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Let $A\subset S$. Show that if $c$ is a cluster point of $A$, then $c$ is a cluster point of $S.$ I wrote up a quick proof of this however, I feel I made it too simplistic. I do not know where to start and feel as though I am missing something in my proof.

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Why don't you add your proof? After all, you say it's "quick". We can point you in the right direction once we see what you've written, and can't otherwise know what might be missing. – amWhy Jun 27 '13 at 18:31
I do not have it formally written. I just am using the ideas that if c is a cluster point of A then the neighborhood can be [c-d,c+d] within A. Since A is a subset of S, use the boundaries of A to be the neighborhood of the cluster point of S [c-d2,c+d2]. Since that is in A and A is a subset of S, then c is thus a cluster point of S – user72195 Jun 27 '13 at 18:38
I'd suggest you add exactly that, but add it within the posted question itself :-) – amWhy Jun 27 '13 at 18:43

Hint Here is the outline of the proof.

Let $A \subset S$ and assume that $c \in A$ is a cluster point of $A$. Then, [insert the conclusion from the definition of a cluster point here]

Now, since $A \subset S$, [extend (and justify) whatever conclusion about c,A you drew to c,S].

Thus, $c$ is a cluster point for $S$.

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It’s not clear what you mean (in your comment) by using the boundaries of $A$. What if, for instance, $A=\Bbb Q$, the set of rational numbers? It’s also not true that if $c$ is a cluster point of $A$, then $c$ has a neighborhood $[c-d,c+d]$ contained in $A$. For example, $A$ might be $\left\{\frac1n:n\in\Bbb Z^+\right\}$: $c=0$ is a cluster point of $A$, but no interval around $0$ is contained in $A$. (In fact $A$ contains no non-degenerate intervals at all.)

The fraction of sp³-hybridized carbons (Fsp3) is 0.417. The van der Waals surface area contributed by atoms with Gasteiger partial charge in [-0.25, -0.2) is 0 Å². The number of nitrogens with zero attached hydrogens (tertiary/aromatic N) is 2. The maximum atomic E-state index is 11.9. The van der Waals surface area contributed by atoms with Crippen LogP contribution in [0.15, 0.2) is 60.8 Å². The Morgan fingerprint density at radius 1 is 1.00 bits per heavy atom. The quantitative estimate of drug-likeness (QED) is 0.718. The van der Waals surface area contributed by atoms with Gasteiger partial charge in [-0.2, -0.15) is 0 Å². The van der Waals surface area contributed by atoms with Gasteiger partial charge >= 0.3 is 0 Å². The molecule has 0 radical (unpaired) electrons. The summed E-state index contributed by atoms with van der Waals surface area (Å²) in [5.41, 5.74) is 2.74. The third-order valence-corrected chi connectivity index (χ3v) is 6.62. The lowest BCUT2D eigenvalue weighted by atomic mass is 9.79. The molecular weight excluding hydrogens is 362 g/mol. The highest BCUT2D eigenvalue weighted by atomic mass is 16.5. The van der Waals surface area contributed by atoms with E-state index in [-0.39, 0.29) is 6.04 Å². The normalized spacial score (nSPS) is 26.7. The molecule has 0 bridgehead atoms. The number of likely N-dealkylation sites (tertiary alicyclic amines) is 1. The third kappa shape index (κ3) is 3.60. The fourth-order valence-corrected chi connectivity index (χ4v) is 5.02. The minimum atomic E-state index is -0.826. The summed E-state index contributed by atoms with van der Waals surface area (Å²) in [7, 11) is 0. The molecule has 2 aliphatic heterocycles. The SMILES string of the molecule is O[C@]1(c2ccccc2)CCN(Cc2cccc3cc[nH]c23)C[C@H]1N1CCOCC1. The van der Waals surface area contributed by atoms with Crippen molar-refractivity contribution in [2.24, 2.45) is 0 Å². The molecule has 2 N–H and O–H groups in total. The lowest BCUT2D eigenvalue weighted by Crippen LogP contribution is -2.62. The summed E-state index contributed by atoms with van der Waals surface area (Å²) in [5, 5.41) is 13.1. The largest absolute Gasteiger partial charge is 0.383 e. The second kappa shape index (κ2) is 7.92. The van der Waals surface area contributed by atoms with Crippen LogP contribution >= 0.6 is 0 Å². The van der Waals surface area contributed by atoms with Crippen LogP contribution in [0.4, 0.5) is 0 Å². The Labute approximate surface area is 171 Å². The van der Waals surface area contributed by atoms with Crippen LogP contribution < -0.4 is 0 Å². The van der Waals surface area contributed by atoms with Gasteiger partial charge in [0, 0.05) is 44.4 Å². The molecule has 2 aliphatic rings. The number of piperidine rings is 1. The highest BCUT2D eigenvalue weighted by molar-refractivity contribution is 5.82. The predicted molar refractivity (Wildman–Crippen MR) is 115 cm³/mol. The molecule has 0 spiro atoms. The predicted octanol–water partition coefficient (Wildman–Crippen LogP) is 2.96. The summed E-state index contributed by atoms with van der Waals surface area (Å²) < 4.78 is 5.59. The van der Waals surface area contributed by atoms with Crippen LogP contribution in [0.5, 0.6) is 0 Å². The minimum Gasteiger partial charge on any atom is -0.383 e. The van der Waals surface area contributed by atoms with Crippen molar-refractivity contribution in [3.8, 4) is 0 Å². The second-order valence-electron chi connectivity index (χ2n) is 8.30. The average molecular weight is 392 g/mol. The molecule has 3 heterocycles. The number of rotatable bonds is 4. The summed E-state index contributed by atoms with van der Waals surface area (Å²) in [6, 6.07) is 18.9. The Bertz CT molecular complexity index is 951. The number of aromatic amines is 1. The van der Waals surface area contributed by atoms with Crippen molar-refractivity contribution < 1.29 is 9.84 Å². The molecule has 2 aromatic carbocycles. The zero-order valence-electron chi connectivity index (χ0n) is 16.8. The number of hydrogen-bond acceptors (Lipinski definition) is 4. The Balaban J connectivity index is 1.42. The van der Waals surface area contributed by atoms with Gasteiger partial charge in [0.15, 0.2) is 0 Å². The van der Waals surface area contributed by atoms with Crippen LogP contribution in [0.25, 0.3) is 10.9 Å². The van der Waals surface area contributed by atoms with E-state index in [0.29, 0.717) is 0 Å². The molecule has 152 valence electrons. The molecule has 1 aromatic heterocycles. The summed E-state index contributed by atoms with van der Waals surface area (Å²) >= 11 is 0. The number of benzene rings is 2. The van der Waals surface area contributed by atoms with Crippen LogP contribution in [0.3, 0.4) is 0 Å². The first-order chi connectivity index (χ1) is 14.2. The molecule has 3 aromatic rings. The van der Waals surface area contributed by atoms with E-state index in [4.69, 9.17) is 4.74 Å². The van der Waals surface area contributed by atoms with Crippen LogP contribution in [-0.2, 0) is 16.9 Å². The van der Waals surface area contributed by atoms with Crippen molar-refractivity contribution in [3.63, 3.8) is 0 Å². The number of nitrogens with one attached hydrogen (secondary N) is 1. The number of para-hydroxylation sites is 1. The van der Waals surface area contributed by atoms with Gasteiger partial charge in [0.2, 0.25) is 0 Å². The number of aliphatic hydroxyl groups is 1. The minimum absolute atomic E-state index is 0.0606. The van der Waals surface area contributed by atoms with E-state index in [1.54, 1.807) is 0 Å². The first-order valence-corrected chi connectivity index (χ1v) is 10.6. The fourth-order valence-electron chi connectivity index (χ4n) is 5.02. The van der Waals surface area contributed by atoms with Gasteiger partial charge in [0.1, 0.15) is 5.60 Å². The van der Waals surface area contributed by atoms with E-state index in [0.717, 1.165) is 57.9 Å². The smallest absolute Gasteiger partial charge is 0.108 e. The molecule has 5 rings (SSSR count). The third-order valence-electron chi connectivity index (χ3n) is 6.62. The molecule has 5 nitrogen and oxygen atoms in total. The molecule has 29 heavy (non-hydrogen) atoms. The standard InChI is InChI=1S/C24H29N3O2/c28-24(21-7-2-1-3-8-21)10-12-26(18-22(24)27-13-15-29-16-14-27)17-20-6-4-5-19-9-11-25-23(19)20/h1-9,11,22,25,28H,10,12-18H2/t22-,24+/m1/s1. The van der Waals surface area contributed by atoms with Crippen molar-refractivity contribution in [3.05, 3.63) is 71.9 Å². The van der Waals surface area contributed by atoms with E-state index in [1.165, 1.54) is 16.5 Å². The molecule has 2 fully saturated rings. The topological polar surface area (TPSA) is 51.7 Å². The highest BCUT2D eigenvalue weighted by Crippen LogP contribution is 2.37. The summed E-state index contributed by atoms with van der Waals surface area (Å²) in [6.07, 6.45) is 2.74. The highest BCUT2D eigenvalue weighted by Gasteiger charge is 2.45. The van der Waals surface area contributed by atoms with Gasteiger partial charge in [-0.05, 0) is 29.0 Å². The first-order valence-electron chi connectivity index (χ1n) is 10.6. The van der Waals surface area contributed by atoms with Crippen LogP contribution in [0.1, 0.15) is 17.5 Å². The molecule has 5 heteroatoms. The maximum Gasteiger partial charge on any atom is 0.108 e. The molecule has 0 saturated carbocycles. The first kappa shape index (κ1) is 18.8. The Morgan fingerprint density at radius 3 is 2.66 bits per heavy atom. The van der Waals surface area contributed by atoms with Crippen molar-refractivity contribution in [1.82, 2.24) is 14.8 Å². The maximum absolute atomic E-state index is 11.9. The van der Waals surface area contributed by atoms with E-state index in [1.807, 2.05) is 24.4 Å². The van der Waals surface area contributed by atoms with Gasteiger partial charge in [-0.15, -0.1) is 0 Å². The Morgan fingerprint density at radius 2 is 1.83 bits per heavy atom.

You need to back up and focus on the definition of cluster point. (In fact it’s always a good idea when dealing with new ideas to go back to the definitions: a great many elementary facts, like this one, have proofs that are direct, straightforward applications of the relevant definitions.)

Assuming that you’re working just in $\Bbb R$, $c$ is a cluster point of $A$ if every open interval around $c$ contains a point of $A$ different from $c$. In symbols, $c$ is a cluster point of $A$ if $(u,v)\cap(A\setminus\{c\})\ne\varnothing$ whenever $u<c<v$. And we actually need only look at open intervals that are symmetric about $c$: $c$ is a cluster point of $A$ if $(c-\epsilon,c+\epsilon)\cap(A\setminus\{c\})\ne\varnothing$ for each $\epsilon>0$. From what you wrote in the comment, I suspect that you may be most familiar with this last version of the definition, so I’ll use it.

Suppose that $c$ is a cluster point of $A$. Then for each $\epsilon>0$ the set $(c-\epsilon,c+\epsilon)\cap A$ must contain at least one point different from $c$. What about the set $(c-\epsilon,c+\epsilon)\cap S$?

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